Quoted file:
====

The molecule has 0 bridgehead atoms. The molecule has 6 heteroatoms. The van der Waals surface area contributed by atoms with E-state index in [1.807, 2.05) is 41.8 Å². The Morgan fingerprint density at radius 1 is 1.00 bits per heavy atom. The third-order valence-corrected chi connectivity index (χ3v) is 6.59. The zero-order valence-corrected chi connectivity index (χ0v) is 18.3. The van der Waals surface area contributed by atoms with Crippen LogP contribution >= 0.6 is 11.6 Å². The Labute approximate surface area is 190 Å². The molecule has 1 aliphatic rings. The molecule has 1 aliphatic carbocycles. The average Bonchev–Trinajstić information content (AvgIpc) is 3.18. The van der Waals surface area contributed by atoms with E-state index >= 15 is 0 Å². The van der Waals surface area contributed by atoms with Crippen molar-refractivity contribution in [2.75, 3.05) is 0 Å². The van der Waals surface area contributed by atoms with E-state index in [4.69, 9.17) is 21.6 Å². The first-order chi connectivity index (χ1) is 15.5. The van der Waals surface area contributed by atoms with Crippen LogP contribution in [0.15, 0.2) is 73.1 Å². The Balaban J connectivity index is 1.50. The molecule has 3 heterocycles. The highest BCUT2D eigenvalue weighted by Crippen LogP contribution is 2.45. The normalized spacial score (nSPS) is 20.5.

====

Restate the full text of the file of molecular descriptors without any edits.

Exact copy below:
The molecule has 0 bridgehead atoms. The molecule has 6 heteroatoms. The van der Waals surface area contributed by atoms with E-state index in [1.807, 2.05) is 41.8 Å². The Morgan fingerprint density at radius 1 is 1.00 bits per heavy atom. The third-order valence-corrected chi connectivity index (χ3v) is 6.59. The zero-order valence-corrected chi connectivity index (χ0v) is 18.3. The van der Waals surface area contributed by atoms with Crippen LogP contribution >= 0.6 is 11.6 Å². The Labute approximate surface area is 190 Å². The molecule has 1 aliphatic rings. The molecule has 1 aliphatic carbocycles. The average Bonchev–Trinajstić information content (AvgIpc) is 3.18. The van der Waals surface area contributed by atoms with E-state index >= 15 is 0 Å². The van der Waals surface area contributed by atoms with Crippen molar-refractivity contribution in [2.75, 3.05) is 0 Å². The van der Waals surface area contributed by atoms with E-state index in [4.69, 9.17) is 21.6 Å². The first-order chi connectivity index (χ1) is 15.5. The van der Waals surface area contributed by atoms with Crippen LogP contribution in [0.15, 0.2) is 73.1 Å². The Balaban J connectivity index is 1.50. The molecule has 3 heterocycles. The highest BCUT2D eigenvalue weighted by Crippen LogP contribution is 2.45. The normalized spacial score (nSPS) is 20.5.